Ten Reasons I Love The Sandman (Part One)

Yoshitaka Amano's interpretation of Morpheus.

If there’s one thing I love to do, it’s talk about Neil Gaiman’s iconic comic series, The Sandman. Unfortunately, most of my friends are useless and have never read it. I’ve tried to get them to read it, of course, but very few have actually made the attempt.

The Sandman is a long story. It’s nearly 2,000 pages long, all told, and even though its comic book trappings make it a faster read than most books, it is still quite an undertaking to read from beginning to end. Unlike most comics, The Sandman was written to have a proper ending, and so it doesn’t lose itself in the myriad of regular comic book storytelling failures. There is a continuity in the universe and story being presented. Characters aren’t re-written with a need to draw in new readers, or to pull lapsed readers back into the fold. No one is killed to sell a few extra copies of an issue or drive up its projected future value.

I’m not trying to rag on comics. I enjoy a good Batman story, and I have more than a few X-Men trade paperbacks. But while each of these stories is largely self-contained, The Sandman is not. Over the course of a eight years, The Sandman told a single story: that of Dream, a member of The Endless. The Endless are personifications of strong aspects in their universe: Destiny, Death, Dream, Destruction, Desire, Despair, and Delirium. They oversee the domains they are named for, and at the same time define the opposite. For example, Dream maintains The Dreaming, a vast world where the consciousness of all beings go while they sleep. He separates reality from fantasy.

Dream has collected many names and titles for himself. To many, he is called Morpheus. The ancient Greeks called him Oneiros, and an even older African tribe called him Kai’ckul. The residents of one woman’s dreams call him Murphy. Creatures of Faerie call him Lord Shaper.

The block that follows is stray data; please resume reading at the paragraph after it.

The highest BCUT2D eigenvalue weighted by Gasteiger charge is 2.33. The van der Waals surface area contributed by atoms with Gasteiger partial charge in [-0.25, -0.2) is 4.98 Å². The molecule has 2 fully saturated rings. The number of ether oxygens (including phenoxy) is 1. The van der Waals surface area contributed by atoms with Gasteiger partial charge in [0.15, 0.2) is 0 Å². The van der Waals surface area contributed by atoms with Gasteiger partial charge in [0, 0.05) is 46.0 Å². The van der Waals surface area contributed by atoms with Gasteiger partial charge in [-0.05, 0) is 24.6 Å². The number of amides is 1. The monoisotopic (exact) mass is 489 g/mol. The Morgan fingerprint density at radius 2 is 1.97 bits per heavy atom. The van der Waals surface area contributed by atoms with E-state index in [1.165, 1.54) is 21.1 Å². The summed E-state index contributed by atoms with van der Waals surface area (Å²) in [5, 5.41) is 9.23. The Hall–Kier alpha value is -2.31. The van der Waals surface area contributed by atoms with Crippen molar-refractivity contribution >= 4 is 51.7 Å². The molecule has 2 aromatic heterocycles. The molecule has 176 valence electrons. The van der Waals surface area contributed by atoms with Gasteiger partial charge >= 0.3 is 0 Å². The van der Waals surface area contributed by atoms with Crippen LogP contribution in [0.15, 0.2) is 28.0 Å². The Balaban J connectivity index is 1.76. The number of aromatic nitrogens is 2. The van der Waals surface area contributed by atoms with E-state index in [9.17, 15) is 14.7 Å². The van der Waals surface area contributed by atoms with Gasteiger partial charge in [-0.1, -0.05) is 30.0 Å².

The recent release of The Sandman: Overture has sparked within me a desire to go back and re-examine my favorite story. I often find myself reading bits and pieces of it throughout the course of the year, but I never really delve too deeply into it. Now, I’m going to. Because this is such a long entry, I'm splitting it into two parts. Expect the next five very soon!

10. Death: The High Cost of Living

It wouldn’t be out of line to say that Death is actually the most popular character in The Sandman universe. She’s certainly a lot more fun that her brother. Presented as a spunky young goth woman, Death is kind and for the most part very laid back. Few people are happy to see her when she comes calling, but no one can say no to her.

Death: The High Cost of Living is a short miniseries focused on the fact that Death spends one day every hundred years as a mortal, to better understand her task. In The High Cost of Living, she becomes Didi, a young woman whose family died in a car accident. She befriends Sexton, a young man filled with ennui. It is a beautiful tale of the sometimes-ephemeral nature of life, friendship, and feelings. It also taught me the wonderful French term “L’esprit d’escalier.”